Happy 60th Birthday to Madagascar! World’s Most Biodiverse Island Gets Gift of 60 Million Trees

To celebrate its 60th birthday, the nation of Madagascar held its largest ever tree-planting ceremony, with a million seedlings going into the ground in just a few hours after the speeches concluded. The country is preparing to plant a million trees for each year of its six decade history.

“The government has the challenge of making Madagascar a green island again. I encourage the people to protect the environment and reforest for the benefit of the future generations,” said President Andy Rajoelina at the January launch event in Ankazobe district, 100 kilometers (60 miles) northwest of the capital, Antananarivo.

According to two Madagascar writers published at Mongabay, the highly-publicized campaign comes one year after Rajoelina’s election on a platform that promised to “Make  Madagascar green again.” It is the culmination of months of hard work by many organizations amassing around 100 million seeds to place into cultivated nursery beds—with schools, NGOs, government ministries, and even the army lending a helping hand.

Some officials supporting the project worry there won’t be enough follow-up to ensure the trees make it to adulthood, but Madagascar’s environment minister vowed to provide support.

RELATED: Scientists Use Recycled Sewage Water to Grow 500-Acre Forest in the Middle of Egyptian Desert

“This time, the action will be continuous, and there will be a follow-up,” said Alexandre Georget. “The state will recruit guards to monitor and protect the young plants.”

This is the world’s oldest island and a country of unparalleled biodiversity, but it is often scored as one of the worst nations for deforestation, with 40% of its forest cover lost since 1940. Most rural populations can’t make money from the incredibly unique forest ecosystem, so the trees are the first to go, when islanders need to make a living.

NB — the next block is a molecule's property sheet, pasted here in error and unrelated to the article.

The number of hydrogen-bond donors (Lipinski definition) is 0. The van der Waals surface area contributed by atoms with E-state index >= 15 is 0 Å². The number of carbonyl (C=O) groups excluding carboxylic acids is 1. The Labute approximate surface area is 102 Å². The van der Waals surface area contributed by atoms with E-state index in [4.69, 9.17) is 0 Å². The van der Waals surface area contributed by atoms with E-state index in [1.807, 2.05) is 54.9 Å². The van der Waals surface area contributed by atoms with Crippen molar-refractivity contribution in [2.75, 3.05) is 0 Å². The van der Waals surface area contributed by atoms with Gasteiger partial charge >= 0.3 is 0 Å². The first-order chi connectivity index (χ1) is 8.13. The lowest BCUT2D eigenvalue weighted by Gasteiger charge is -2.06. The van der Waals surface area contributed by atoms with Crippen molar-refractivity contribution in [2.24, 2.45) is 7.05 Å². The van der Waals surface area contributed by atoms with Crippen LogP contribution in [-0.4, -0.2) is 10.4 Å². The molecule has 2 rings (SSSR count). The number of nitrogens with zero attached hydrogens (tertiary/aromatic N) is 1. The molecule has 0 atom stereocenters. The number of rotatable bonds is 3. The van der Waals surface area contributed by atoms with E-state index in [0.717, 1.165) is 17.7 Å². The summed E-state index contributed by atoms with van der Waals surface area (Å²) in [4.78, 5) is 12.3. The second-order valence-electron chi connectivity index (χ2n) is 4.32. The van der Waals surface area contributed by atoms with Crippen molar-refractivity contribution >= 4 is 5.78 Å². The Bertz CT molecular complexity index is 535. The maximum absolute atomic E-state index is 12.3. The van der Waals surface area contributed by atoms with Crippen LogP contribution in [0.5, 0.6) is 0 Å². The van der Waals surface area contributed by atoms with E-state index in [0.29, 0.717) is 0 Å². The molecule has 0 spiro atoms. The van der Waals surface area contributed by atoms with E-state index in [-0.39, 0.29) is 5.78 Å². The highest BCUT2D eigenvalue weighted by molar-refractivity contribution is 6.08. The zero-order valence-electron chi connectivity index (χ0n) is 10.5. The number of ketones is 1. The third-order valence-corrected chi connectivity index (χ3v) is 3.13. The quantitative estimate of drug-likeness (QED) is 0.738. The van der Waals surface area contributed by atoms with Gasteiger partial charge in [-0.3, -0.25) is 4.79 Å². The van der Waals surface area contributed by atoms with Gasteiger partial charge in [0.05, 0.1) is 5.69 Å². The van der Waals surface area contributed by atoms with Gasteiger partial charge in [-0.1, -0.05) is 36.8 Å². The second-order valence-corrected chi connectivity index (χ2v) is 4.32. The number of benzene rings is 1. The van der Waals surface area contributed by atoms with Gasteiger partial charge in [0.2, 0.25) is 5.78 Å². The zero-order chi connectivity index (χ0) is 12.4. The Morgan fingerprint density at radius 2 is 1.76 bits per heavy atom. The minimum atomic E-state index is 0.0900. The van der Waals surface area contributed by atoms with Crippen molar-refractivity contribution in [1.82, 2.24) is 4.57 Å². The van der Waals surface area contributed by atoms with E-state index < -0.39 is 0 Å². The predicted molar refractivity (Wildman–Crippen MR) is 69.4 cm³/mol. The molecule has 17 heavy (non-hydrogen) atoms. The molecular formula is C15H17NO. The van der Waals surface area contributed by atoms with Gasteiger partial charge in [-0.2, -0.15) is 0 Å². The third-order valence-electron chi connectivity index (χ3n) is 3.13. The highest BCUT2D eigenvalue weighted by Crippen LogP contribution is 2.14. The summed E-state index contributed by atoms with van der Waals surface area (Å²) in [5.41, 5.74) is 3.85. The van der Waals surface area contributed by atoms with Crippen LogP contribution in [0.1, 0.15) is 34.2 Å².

– Lemur, Mobile Library Project

That’s one of the reasons the environmental ministry and partners are planting trees that bear fruit and spices which can be harvested for export.

Recent movements turned to education, government protections of land, and the training of rural communities to regard themselves as forest protectors, which have all helped slow the decline of forests and exotic wildlife populations like the 100 species of lemur that are found only on this island.

RELATEDCouple Protects Endangered Madagascar Lemurs By Launching Mobile Library to Teach Indigenous People to Read

But rigorous reforestation is also needed to support these exotic creatures, so the country is stepping up. It is including some fast-growing non-native species which do pose a risk to the high bio-diversity of flora in the region, but also could go a long way towards achieving a financially stable relationship between the trees and the Malagasy who live under them.

Say ‘Happy Birthday’ to Madagascar! SHARE Their Good News On Social Media…

Island Nation Becomes First Country in the World to Ban Sunscreens With Reef-Harming Chemicals

This week, the nation of Palau has officially banned ecologically harmful sunscreens, making it the first country in the world to ban the chemical-laden lotions.

The ban specifically targets sunscreens that contain oxybenzone and octinoxate, two chemicals that are found in common sunscreens. Studies have found the ingredients cause coral DNA to mutate while its still in its larval stage, which prevents it from growing properly and makes it more susceptible to bleaching.

Palau is a diving hotspot for tourists located in the western Pacific Ocean between Australia and Japan. The country maintains a population of about 20,000 people spread across 340 islands, and its reefs are notoriously beautiful—one of its lagoons has even been named an official Unesco World Heritage Site.

RELATED: World’s Second Largest Coral Reef Has Just Been Removed From Endangered List

The nation approved the ban back in 2018 after they identified ten different chemicals that have been linked to coral bleaching and marine pollution. As of Wednesday, common sunscreens containing any of the chemicals are now prohibited from being used or sold within the country.

“We have to live and respect the environment because the environment is the nest of life,” Palau’s President Tommy Remengesau told the AFP news agency. “When science tells us that a practice is damaging to coral reefs, to fish populations, or to the ocean itself, our people take note and our visitors do too.

“We don’t mind being the first nation to ban these chemicals, and we will do our part to spread the word,” he added.

MORE: Scientists Discover How to Make Eco-Friendly Sunscreen From a Source of Food Waste—Cashew Shells

Although Hawaii became the first region in the world to introduce legislation against toxic sunscreens back in May 2018, their ban will not go into full effect until 2021.

Thankfully, BBC reports that the number of sunscreens containing the toxins has been steadily declining since their environmental dangers became so widely publicized in 2018.

If This Story Floats Your Boat, Be Sure And Share It With Your Friends On Social Media…